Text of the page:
The UPA has unleashed a wave of reforms, including opening up the multi-brand retail sector. But the reform push and diesel hike has hit a wall of protest. BJP is opposed to FDI in retail given its trader constituency, but has to offset that with middle-class appeal for more FDI.
While BJP activists in the states were busy protesting the reforms and diesel price hike, Goa’s BJP government slapped 2% more VAT on diesel; the result, diesel in Goa is now approximately Rs 49.70 per litre, a combination of Rs 5 hike of the centre, the Rs 1.37 hike by the state’s VAT increase.
The opposition’s view that FDI in retail will lead to the closure of small shops is a lie. This has not happened anywhere in the world. To say that this will happen in India is undermining the enterprising character of Indians, whenever given a chance, reveals an inferiority complex. Why should BJP, Mamta or Akilesh decide what is bad or good for say Maharastra, Goa, Karnataka or J&K, etc. If they don’t agree, they are free not to implement, but they can’t stop others from implementing it. Government is determined to stick to its gun as far as FDI goes. Opposition to FDI is a big mistake in today’s global economy.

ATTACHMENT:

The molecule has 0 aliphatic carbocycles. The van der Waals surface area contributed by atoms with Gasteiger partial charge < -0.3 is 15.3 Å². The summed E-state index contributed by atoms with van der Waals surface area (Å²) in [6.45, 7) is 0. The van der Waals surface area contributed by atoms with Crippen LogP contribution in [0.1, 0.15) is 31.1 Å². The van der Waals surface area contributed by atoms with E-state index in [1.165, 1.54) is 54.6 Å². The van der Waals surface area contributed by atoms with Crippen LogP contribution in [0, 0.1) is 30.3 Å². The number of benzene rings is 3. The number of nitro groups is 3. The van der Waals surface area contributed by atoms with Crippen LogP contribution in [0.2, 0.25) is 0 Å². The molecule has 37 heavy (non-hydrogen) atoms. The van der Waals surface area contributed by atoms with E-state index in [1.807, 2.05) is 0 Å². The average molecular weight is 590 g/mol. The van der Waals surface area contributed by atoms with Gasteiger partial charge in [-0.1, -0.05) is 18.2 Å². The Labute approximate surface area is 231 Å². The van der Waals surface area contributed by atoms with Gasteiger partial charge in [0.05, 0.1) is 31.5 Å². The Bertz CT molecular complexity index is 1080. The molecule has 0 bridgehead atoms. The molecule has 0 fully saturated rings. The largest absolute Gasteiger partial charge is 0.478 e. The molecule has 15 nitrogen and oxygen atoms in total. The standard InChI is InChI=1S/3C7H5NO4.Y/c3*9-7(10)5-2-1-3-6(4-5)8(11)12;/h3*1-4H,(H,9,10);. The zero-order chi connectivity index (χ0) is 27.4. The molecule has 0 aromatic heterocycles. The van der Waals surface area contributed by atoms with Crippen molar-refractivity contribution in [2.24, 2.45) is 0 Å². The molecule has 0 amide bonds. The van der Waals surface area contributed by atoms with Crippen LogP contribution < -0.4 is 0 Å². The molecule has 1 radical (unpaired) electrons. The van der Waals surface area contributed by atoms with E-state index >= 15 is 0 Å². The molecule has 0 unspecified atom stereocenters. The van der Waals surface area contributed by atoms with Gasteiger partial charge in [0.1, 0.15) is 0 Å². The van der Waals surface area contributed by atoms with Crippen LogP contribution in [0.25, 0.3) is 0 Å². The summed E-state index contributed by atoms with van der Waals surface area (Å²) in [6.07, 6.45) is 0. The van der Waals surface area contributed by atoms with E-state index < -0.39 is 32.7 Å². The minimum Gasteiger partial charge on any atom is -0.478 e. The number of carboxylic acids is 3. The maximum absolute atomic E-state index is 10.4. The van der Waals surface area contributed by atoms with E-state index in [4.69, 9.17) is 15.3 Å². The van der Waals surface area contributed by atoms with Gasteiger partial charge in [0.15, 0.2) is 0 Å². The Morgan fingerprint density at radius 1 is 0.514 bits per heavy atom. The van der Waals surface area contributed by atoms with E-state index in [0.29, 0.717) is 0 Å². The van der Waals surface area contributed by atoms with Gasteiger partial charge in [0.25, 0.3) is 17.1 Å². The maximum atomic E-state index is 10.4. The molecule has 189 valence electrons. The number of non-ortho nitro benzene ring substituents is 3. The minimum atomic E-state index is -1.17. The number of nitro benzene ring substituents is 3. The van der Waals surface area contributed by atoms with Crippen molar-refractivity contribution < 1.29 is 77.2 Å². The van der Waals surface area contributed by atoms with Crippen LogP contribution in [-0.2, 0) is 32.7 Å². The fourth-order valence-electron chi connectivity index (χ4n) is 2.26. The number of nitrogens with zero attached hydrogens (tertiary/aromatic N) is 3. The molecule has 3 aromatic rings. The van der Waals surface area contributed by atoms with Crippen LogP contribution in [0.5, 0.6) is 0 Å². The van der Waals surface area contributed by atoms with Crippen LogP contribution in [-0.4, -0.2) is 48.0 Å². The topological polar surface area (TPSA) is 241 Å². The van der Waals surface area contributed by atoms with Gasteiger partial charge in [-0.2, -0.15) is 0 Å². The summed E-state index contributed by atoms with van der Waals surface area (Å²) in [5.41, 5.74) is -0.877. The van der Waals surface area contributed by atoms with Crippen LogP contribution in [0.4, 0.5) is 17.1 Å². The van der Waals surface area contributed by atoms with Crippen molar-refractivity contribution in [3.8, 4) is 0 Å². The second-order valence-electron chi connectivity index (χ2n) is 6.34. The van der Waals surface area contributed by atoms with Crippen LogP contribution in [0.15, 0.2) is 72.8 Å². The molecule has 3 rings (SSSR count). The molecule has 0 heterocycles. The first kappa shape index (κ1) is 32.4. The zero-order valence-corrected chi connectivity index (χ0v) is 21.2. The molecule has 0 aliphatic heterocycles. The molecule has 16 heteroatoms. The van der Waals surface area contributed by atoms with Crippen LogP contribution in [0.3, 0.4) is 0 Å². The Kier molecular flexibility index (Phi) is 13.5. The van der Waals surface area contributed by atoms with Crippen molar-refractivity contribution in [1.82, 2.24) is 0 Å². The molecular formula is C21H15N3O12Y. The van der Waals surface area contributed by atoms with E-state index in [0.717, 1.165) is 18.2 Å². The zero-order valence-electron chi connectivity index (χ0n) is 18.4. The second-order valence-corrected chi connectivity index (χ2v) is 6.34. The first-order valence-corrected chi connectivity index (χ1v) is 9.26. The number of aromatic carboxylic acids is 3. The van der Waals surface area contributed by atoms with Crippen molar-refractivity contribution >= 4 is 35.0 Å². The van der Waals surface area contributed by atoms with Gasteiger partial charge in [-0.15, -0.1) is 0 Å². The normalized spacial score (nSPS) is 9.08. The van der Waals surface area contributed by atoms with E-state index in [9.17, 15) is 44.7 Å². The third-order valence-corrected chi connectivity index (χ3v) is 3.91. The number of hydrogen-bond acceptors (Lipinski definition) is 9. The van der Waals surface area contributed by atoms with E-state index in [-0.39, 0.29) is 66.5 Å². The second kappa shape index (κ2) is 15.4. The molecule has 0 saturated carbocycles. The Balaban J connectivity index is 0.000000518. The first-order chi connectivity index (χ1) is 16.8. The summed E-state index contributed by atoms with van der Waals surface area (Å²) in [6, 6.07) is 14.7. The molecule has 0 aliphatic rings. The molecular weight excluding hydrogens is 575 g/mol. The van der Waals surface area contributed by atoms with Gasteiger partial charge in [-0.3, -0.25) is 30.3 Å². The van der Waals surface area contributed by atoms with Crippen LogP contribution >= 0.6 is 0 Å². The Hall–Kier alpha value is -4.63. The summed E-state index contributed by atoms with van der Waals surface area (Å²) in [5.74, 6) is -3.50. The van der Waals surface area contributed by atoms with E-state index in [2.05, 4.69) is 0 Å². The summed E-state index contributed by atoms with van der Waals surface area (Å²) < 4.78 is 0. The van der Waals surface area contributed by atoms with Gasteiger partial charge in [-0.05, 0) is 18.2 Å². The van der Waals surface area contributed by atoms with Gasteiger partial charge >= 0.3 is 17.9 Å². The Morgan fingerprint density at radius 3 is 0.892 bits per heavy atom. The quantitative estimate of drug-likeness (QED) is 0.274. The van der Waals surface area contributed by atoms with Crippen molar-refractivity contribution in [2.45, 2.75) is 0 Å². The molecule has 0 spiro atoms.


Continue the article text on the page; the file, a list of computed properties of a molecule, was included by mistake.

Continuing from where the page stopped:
Those who are opposing FDI in retail on the grounds that lakhs of small traders will lose out are making a big mistake. They are forgetting that the loss for these traders will more than be compensated by the gains to hundreds of millions of consumers and farmers who will benefit from cutting out these middlemen. The big retailers that will result from letting FDI in should hugely improve efficiencies in the retail trade and the economy can only benefit from that. Political parties may have reasons to focus on only on half of the picture, but the common man should not be misled by this. The gainers should vastly outnumber the losers.
Normally anything new introduced, like a reform or a new policy is bound to face opposition either through ignorance or the fear of the unknown.